Here, we agree with the claimant that, by introducing Respondents’ Exhibit 1 (medical report indicating date of injury of October 3, 1996), the respondents implied that the claimant fabricated his testimony concerning the date of injury in order to impose liability on Pennsylvania. The insinuation of recent fabrication and improper motive is strong since the central issue in the case is the date of injury, and the fact that the respondents will escape liability if the date of injury was after October 1.

Because the respondents attacked the claimant’s hearing testimony as a recent fabrication or the result of improper motive, CRE 801(d)(1)(B) permitted the claimant to introduce evidence of prior consistent statements designed to rebut the assertion of recent fabrication and improper motive. Thus, the Claimant’s Exhibit A, as well as the claimant’s own testimony concerning the statements to the investigator, were not hearsay and should have been admitted as evidence under CRE 801(d)(1)(B). We specifically note the claimant’s unrebutted testimony that he was unaware of the change of carriers at the time he spoke to the investigator.

The ALJ’s assertions notwithstanding, there is no requirement to present “extrinsic evidence” of prior consistent statements. The rule does not preclude a declarant from testifying to his own prior consistent statements, or serving as a conduit for admission of such statements. In fact, case law indicates a declarant may testify to her own prior consistent statements. See People v. Andrews, 729 P.2d 997 (Colo.App. 1986) (Witness permitted to read excerpt from her preliminary hearing testimony which was consistent with her testimony at trial). Although evidence of prior consistent statements offered by the declarant might be viewed as less credible than testimony from other witnesses, that fact does not prohibit the declarant from testifying as a form of rehabilitation. People v. Andrews, supra.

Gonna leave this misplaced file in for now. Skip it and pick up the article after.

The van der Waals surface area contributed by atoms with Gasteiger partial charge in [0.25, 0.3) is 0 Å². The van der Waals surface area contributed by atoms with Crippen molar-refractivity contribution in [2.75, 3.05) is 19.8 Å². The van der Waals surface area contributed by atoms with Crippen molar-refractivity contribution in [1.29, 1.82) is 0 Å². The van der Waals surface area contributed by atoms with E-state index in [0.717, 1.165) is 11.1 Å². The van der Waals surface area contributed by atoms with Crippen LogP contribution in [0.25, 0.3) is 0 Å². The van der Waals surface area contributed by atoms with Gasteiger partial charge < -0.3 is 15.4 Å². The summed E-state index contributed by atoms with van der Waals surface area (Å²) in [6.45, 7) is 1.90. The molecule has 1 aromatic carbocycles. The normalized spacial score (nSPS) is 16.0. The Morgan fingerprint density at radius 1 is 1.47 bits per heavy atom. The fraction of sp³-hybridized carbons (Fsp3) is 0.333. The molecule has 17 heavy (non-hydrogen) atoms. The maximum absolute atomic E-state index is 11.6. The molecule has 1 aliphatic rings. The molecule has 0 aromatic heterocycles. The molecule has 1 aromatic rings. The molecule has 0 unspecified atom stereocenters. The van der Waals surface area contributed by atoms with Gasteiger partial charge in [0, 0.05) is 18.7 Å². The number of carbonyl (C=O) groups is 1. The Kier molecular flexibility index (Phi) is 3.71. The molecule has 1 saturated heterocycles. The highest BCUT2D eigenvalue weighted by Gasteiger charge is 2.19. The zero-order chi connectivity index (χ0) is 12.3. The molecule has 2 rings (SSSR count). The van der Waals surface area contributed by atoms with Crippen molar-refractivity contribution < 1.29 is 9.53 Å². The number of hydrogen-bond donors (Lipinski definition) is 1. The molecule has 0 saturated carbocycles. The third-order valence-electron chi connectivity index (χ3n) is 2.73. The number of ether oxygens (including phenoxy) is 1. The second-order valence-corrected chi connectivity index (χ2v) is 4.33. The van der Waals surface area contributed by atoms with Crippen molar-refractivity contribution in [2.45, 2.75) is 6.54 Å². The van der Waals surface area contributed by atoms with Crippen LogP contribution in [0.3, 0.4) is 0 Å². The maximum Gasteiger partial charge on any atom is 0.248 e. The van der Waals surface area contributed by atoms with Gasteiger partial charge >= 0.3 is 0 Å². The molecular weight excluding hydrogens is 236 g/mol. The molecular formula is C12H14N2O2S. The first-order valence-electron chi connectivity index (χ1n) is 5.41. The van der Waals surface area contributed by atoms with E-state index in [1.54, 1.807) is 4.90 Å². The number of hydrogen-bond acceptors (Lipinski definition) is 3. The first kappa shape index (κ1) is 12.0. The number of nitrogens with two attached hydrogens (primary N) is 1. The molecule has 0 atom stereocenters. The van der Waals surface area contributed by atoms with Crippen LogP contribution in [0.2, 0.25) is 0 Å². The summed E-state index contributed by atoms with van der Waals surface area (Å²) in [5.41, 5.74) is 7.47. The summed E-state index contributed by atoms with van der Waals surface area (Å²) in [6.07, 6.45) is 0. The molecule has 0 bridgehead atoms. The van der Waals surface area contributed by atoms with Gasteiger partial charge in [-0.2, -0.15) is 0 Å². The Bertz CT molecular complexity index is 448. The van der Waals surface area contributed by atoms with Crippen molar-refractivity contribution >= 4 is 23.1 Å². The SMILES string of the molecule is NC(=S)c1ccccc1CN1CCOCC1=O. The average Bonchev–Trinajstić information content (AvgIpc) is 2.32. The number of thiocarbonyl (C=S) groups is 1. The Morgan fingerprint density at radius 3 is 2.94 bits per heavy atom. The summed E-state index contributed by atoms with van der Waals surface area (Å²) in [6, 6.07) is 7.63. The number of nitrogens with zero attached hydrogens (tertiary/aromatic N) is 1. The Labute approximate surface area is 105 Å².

Insofar as the ALJ’s refusal to admit Claimant’s Exhibit A was based on authenticity grounds, the ALJ’s ruling was erroneous. CRE 901(a) provides that the requirement of authenticity is satisfied by “evidence sufficient to support a finding that the matter in question is what its proponent claims.” CRE 901(b)(1) provides that authenticity may be established by the testimony of a witness with knowledge that the “matter is what it is claimed to be.” See also, People v. Esch, 786 P.2d 462 (Colo.App. 1989) (Postal inspector could testify that questionnaire was signed by a person based on the inspector’s knowledge of the person’s handwriting).